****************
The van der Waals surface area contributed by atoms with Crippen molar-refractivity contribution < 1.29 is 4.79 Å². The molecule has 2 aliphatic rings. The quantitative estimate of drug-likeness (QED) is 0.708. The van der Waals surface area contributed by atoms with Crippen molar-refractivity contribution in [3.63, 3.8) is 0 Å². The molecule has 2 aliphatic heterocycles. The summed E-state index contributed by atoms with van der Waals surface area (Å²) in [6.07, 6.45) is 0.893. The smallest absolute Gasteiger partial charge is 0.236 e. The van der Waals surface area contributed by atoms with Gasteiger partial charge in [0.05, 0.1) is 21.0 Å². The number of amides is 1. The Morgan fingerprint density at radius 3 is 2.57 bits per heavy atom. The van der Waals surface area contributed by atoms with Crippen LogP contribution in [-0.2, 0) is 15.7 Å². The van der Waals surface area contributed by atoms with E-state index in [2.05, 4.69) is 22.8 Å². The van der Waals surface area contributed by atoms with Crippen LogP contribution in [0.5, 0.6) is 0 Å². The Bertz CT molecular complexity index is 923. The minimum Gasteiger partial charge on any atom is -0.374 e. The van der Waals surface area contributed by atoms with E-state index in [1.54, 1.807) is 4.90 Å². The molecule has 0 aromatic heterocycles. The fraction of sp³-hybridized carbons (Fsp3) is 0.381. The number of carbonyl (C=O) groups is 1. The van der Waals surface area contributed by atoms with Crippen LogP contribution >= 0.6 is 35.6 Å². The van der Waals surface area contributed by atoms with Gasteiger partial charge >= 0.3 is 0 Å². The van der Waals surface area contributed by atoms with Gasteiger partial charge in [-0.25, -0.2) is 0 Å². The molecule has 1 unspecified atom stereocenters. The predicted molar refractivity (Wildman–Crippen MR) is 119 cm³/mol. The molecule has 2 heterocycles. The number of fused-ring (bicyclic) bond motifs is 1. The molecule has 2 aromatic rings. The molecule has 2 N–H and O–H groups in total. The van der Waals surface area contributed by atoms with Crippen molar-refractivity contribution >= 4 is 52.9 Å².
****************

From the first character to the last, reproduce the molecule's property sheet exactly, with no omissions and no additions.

The van der Waals surface area contributed by atoms with Crippen molar-refractivity contribution < 1.29 is 4.79 Å². The molecule has 2 aliphatic rings. The quantitative estimate of drug-likeness (QED) is 0.708. The van der Waals surface area contributed by atoms with Crippen molar-refractivity contribution in [3.63, 3.8) is 0 Å². The molecule has 2 aliphatic heterocycles. The summed E-state index contributed by atoms with van der Waals surface area (Å²) in [6.07, 6.45) is 0.893. The smallest absolute Gasteiger partial charge is 0.236 e. The van der Waals surface area contributed by atoms with Gasteiger partial charge in [0.05, 0.1) is 21.0 Å². The number of amides is 1. The Morgan fingerprint density at radius 3 is 2.57 bits per heavy atom. The van der Waals surface area contributed by atoms with Crippen LogP contribution in [-0.2, 0) is 15.7 Å². The van der Waals surface area contributed by atoms with E-state index in [2.05, 4.69) is 22.8 Å². The van der Waals surface area contributed by atoms with Crippen LogP contribution in [0.5, 0.6) is 0 Å². The Bertz CT molecular complexity index is 923. The minimum Gasteiger partial charge on any atom is -0.374 e. The van der Waals surface area contributed by atoms with E-state index in [1.54, 1.807) is 4.90 Å². The molecule has 0 aromatic heterocycles. The fraction of sp³-hybridized carbons (Fsp3) is 0.381. The number of carbonyl (C=O) groups is 1. The van der Waals surface area contributed by atoms with Crippen LogP contribution >= 0.6 is 35.6 Å². The van der Waals surface area contributed by atoms with Gasteiger partial charge >= 0.3 is 0 Å². The van der Waals surface area contributed by atoms with Gasteiger partial charge in [-0.25, -0.2) is 0 Å². The molecule has 1 unspecified atom stereocenters. The predicted molar refractivity (Wildman–Crippen MR) is 119 cm³/mol. The molecule has 2 heterocycles. The number of fused-ring (bicyclic) bond motifs is 1. The molecule has 2 aromatic rings. The molecule has 2 N–H and O–H groups in total. The van der Waals surface area contributed by atoms with Crippen molar-refractivity contribution >= 4 is 52.9 Å².